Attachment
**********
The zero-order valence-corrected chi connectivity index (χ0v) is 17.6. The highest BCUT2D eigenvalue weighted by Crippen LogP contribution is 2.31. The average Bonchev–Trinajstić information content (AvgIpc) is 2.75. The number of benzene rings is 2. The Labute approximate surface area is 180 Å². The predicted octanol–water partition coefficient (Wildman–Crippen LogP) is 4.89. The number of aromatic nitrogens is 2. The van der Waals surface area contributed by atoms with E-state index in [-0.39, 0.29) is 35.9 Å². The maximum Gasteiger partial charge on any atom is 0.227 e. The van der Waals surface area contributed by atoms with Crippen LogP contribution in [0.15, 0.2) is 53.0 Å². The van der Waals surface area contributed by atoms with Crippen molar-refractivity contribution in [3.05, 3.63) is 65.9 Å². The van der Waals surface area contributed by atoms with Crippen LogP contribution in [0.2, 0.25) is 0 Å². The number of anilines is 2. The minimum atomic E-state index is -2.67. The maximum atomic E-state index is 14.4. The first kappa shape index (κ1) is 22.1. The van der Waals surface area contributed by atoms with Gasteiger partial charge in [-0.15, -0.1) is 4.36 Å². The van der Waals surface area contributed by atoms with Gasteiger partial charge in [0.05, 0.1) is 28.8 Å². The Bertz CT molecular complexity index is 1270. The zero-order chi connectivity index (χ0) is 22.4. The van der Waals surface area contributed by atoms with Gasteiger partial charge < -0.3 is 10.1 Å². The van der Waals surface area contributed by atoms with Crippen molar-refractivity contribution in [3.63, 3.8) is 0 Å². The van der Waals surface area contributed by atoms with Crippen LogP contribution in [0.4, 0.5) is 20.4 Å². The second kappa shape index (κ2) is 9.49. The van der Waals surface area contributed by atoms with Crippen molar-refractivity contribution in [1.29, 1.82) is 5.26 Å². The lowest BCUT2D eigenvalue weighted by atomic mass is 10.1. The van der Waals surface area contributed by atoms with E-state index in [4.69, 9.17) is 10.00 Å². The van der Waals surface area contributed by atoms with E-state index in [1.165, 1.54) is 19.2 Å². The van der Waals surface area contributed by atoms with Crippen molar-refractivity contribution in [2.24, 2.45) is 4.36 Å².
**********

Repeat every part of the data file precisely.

The zero-order valence-corrected chi connectivity index (χ0v) is 17.6. The highest BCUT2D eigenvalue weighted by Crippen LogP contribution is 2.31. The average Bonchev–Trinajstić information content (AvgIpc) is 2.75. The number of benzene rings is 2. The Labute approximate surface area is 180 Å². The predicted octanol–water partition coefficient (Wildman–Crippen LogP) is 4.89. The number of aromatic nitrogens is 2. The van der Waals surface area contributed by atoms with E-state index in [-0.39, 0.29) is 35.9 Å². The maximum Gasteiger partial charge on any atom is 0.227 e. The van der Waals surface area contributed by atoms with Crippen LogP contribution in [0.15, 0.2) is 53.0 Å². The van der Waals surface area contributed by atoms with Crippen molar-refractivity contribution in [3.05, 3.63) is 65.9 Å². The van der Waals surface area contributed by atoms with Crippen LogP contribution in [0.2, 0.25) is 0 Å². The number of anilines is 2. The minimum atomic E-state index is -2.67. The maximum atomic E-state index is 14.4. The first kappa shape index (κ1) is 22.1. The van der Waals surface area contributed by atoms with Gasteiger partial charge in [-0.15, -0.1) is 4.36 Å². The van der Waals surface area contributed by atoms with Gasteiger partial charge in [0.05, 0.1) is 28.8 Å². The Bertz CT molecular complexity index is 1270. The zero-order chi connectivity index (χ0) is 22.4. The van der Waals surface area contributed by atoms with Gasteiger partial charge < -0.3 is 10.1 Å². The van der Waals surface area contributed by atoms with Crippen molar-refractivity contribution in [3.63, 3.8) is 0 Å². The van der Waals surface area contributed by atoms with Crippen LogP contribution in [0.4, 0.5) is 20.4 Å². The second kappa shape index (κ2) is 9.49. The van der Waals surface area contributed by atoms with Crippen molar-refractivity contribution in [1.29, 1.82) is 5.26 Å². The lowest BCUT2D eigenvalue weighted by atomic mass is 10.1. The van der Waals surface area contributed by atoms with E-state index in [4.69, 9.17) is 10.00 Å². The van der Waals surface area contributed by atoms with E-state index in [1.165, 1.54) is 19.2 Å². The van der Waals surface area contributed by atoms with Crippen molar-refractivity contribution in [2.24, 2.45) is 4.36 Å².